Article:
Muti, CSO launch Beethoven series, going from First to Third with mixed results

Fri Sep 27, 2019 at 1:11 pm

By Lawrence A. Johnson

Riccardo Muti conducted the Chicago Symphony Orchestra in an all-Beethoven program Thursday night. Photo: Todd Rosenberg

If you’ve been living on Mars, you may have missed the news that the international music world has embarked on an extended celebration of the 250th birthday anniversary of  Ludwig van Beethoven. Never mind that his actual 250th birthday—December 16, 1770—will take place next season in 2020-2021. For Ludwig van—and music organizations that like having a rationale to book a popular composer’s works—-one year is just not enough.

Riccardo Muti and the Chicago Symphony Orchestra are marking the occasion with a complete cycle of Beethoven symphonies, the first installment of which was presented Thursday night. Subsequent programs will follow in 2020, from February through June.

Some have asked whether we really need to hear another round of Beethoven symphonies when these works are regularly performed in Chicago—and while vast tracts of repertoire continues to lie unexplored in the tenth year of Muti’s reign as CSO music director.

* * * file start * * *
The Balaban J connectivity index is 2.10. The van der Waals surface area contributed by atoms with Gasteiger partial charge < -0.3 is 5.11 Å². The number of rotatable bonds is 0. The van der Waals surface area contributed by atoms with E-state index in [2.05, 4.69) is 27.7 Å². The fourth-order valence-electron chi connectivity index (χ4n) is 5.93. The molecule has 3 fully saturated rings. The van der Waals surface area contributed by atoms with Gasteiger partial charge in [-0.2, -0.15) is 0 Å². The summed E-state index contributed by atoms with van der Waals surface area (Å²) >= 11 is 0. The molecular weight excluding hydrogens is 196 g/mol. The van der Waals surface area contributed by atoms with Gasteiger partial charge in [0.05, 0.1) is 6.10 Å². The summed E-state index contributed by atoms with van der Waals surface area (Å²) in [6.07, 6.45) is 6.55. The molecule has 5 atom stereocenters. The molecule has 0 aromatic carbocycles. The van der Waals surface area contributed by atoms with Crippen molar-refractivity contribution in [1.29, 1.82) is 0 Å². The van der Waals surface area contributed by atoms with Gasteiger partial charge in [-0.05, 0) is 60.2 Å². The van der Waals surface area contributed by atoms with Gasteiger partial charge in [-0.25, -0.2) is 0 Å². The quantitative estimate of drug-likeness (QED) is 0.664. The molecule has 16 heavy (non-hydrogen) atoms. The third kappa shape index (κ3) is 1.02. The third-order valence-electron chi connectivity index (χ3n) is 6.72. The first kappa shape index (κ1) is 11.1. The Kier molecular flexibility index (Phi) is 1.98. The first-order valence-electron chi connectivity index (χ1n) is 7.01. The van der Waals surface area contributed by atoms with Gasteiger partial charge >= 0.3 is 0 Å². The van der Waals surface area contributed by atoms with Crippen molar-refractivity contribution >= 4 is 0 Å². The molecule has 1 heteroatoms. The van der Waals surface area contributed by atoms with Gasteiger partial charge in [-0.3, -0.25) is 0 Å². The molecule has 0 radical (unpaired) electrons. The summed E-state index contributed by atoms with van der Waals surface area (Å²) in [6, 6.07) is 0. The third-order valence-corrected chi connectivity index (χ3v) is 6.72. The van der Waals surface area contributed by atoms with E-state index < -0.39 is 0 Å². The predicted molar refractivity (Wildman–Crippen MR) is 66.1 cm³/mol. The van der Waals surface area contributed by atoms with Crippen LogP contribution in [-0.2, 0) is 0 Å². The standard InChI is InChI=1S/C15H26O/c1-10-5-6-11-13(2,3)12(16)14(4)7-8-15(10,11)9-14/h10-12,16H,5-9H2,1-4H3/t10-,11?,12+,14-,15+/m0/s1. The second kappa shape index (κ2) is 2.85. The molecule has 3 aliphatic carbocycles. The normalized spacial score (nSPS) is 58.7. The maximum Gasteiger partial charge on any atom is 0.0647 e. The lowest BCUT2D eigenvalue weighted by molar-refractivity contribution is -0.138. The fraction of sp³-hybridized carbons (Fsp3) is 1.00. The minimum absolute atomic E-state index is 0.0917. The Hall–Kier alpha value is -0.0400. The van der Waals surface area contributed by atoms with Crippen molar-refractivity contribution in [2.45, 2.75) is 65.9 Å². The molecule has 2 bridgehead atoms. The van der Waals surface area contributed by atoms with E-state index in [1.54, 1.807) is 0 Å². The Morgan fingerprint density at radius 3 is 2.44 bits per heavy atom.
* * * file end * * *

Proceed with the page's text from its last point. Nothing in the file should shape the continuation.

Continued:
Absolutely, we do—whether the motivation is to fete Beethoven or for Muti to record the cycle one last time with the CSO as he has stated, or both. 

No other composer so seismically changed the world of music before or since  than the scruffy genius from Bonn. Beethoven expanded, deepened and transformed every genre of music in which he wrote, from symphonies and concertos to string quartets and piano sonatas. (The CSO is also presenting a complete cycle of the 32 sonatas this season by a bevy of top keyboard artists, leading off  with Kirill Gerstein October 13).

On Thursday night, Muti opened the cycle with the First and Third symphonies—two of the three Beethoven symphonies which he has never performed previously in Chicago (No. 6 is the other). The hall was packed to the rafters, unlike last week’s opener. Yet while both symphonies were gloriously played by the musicians, the results proved oddly mixed and in an unexpected way.

Completed after several false starts in 1800 at age 29, Beethoven’s Symphony No. 1 in C major outwardly seems to inhabit the galant world of Haydn and Mozart. Yet even in this first effort in the genre, there are signs that we are not in classical Vienna anymore—the antic subversive humor, the vaulting through a dizzying number of keys, and, especially, the bristling physicality in fast music previously unheard of in polite courtly company.

Muti led a quicksilver reading that seemed ideally poised, conveying the grace of the Rococo world from which the work hailed while underlining the quirky individual elements of the young upstart, both here and to come. Muti’s tempos seemed fractionally slow at times for 21st century Beethoven and in the first movement one would have liked more of the playful humor to come across.